Detecting & Living with Breast Cancer For Dummies
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Even though White women (Caucasian and of European heritage) have a slightly higher risk for developing breast cancer over age 45, Black women — those of African American, African, and Afro-Caribbean descent — are more likely to die from the disease.

The reasons for this are very controversial. Research in past years has shown that Black women have a higher incidence of triple negative breast cancers, though in clinical practice, cancer providers may observe differently. Care givers provide care to equal numbers of both races of women with triple negative disease; the only common denominator is that the women are younger (under the age of 50). The verdict is still out on the true incidence according to ethnicity with triple negative disease. Several ongoing studies at the National Cancer Institute and NCI-designated cancer centers should help inform us in the near future.

Black women are also more likely to have higher grades and stages of breast cancer — in other words, they tend to have breast cancer that has spread to the lymph nodes under the arm and elsewhere, in comparison to White women. Research has shown that the driving factors in the higher incidence of breast cancer in Black women under 45 years are genetic mutation, family history, environment, lifestyle, socioeconomic status, cultural factors, and barriers to care. Lack of access to mammograms, delay in follow-up of abnormal mammogram results, denial of breast symptoms, competing priorities (single mother, other illnesses, and so on), lack of trust in the medical system, and financial limitations are all concerns for higher rates of breast cancer in Black women under 45 years.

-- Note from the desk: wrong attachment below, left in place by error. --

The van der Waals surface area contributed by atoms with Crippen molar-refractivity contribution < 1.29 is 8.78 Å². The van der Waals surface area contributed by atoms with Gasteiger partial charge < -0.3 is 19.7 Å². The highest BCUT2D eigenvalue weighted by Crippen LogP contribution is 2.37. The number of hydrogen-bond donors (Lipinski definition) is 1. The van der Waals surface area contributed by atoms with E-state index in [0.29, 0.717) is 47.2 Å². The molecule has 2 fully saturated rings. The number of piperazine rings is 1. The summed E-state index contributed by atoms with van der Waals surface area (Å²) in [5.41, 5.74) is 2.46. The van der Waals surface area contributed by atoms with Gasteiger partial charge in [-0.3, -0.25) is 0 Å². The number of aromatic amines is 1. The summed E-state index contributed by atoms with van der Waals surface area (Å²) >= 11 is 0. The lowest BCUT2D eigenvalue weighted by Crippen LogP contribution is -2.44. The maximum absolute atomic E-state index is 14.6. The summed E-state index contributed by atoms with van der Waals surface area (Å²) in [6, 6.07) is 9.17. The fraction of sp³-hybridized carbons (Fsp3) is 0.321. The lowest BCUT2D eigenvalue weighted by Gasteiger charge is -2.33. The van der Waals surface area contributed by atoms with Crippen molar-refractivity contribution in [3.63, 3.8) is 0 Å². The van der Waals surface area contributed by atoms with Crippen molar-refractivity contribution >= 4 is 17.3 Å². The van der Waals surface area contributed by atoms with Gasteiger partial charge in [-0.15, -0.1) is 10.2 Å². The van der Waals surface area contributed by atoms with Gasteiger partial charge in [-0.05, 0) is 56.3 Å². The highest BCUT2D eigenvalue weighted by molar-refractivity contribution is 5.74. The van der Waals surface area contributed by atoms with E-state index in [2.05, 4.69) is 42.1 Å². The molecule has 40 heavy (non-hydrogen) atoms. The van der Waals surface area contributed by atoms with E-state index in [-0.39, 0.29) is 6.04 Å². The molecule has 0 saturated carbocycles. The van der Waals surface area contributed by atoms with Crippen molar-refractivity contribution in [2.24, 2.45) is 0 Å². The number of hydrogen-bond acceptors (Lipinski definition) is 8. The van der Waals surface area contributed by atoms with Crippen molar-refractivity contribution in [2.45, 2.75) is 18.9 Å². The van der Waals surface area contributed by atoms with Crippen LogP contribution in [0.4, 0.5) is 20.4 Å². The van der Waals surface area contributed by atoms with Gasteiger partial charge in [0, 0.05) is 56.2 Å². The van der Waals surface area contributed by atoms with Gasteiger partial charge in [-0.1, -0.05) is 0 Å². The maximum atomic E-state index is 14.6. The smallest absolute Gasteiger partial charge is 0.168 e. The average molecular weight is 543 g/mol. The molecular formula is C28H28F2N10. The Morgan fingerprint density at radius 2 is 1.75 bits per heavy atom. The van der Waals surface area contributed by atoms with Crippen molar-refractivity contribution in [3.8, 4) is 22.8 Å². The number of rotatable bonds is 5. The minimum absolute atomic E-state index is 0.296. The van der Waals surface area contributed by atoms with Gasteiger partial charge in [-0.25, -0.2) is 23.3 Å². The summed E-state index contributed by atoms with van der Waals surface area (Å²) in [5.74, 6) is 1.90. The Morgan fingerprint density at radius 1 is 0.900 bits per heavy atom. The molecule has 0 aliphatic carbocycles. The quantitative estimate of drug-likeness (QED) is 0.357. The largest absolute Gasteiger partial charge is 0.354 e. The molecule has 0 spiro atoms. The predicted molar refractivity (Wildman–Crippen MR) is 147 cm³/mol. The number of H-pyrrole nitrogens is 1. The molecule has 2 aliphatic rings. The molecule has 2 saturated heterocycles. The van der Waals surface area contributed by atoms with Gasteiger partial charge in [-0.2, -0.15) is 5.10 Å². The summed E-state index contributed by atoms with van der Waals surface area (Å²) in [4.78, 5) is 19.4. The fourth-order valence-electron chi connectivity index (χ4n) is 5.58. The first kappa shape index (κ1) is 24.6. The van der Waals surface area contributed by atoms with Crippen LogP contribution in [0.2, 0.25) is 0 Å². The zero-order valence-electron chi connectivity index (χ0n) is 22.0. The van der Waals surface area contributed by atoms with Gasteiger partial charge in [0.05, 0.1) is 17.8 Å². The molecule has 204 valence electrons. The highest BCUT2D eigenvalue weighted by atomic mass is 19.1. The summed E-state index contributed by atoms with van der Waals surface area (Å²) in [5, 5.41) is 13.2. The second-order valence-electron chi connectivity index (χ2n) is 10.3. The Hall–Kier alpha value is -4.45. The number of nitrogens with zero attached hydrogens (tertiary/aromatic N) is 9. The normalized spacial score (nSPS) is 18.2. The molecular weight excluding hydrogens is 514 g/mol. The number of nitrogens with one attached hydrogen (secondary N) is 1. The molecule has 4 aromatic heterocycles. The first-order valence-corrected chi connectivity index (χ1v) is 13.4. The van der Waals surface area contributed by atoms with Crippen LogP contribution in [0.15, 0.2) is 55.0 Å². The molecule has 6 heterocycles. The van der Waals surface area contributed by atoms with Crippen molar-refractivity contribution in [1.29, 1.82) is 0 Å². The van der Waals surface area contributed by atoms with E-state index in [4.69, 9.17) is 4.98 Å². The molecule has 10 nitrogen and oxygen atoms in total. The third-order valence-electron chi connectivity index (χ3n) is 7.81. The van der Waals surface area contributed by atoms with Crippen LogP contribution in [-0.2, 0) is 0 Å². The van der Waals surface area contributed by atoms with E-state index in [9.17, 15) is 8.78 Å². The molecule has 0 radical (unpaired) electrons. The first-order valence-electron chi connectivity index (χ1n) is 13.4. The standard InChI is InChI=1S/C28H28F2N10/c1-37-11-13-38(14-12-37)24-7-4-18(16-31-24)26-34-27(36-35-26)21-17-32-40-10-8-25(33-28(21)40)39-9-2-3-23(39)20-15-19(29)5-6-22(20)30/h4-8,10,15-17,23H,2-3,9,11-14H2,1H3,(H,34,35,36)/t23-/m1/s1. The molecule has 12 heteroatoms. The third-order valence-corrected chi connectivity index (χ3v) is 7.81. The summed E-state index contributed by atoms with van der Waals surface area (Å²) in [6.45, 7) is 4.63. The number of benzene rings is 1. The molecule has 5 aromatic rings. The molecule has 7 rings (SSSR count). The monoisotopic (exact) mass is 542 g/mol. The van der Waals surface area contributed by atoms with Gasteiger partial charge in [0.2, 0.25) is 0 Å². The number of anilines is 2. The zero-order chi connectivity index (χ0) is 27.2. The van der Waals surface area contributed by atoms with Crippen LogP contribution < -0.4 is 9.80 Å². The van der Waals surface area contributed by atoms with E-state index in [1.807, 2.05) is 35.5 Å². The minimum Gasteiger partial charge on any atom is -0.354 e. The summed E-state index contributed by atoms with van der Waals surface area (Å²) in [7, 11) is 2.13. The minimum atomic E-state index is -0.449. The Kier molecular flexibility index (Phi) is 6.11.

Asian, Hispanic, and Native American women have a very low risk of developing breast cancer and dying from the disease.

For men, breast cancer is more common in White men than in Black men and least common in Asian men.

Information on breast cancer risk factors for Hispanic women is limited, even though they are the fastest-growing minority in the U.S. Hispanic women are quite often diagnosed with advanced breast cancer in comparison to non-Hispanic white women. The most perceived risk factor for breast cancer in Hispanics is less use of mammography screening in comparison to Black and White women.

Hispanics can have a lower risk of breast cancer if they have the gene ESR1. Research has shown that Hispanics are a heterogeneous population because they often have American Indian and European ancestry. When postmenopausal Hispanic women were tested in a U.S./Mexican breast cancer health disparities study, many Hispanic women were found to have the gene ESR1, which is typically found in Native Americans and which lowers the risk for breast cancer.

Overall, the risk of breast cancer typically increases in women who migrate to countries with high breast cancer incidence rates (such as the United States) from other countries with low incidence rates.

About This Article

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About the book authors:

Marshalee George, PhD, is Faculty and Oncology Nurse Practitioner at the Johns Hopkins University School of Medicine, Division of Surgical Oncology at Johns Hopkins Breast Center.

Kimlin Tam Ashing, PhD, is Professor and Founding Director of City of Hope's Center of Community Alliance for Research and Education. Together they have over 40 years combined experience in treating breast cancer patients through diagnosis, treatment, recovery, and recurrent illness, as well as survivorship and follow-up care.

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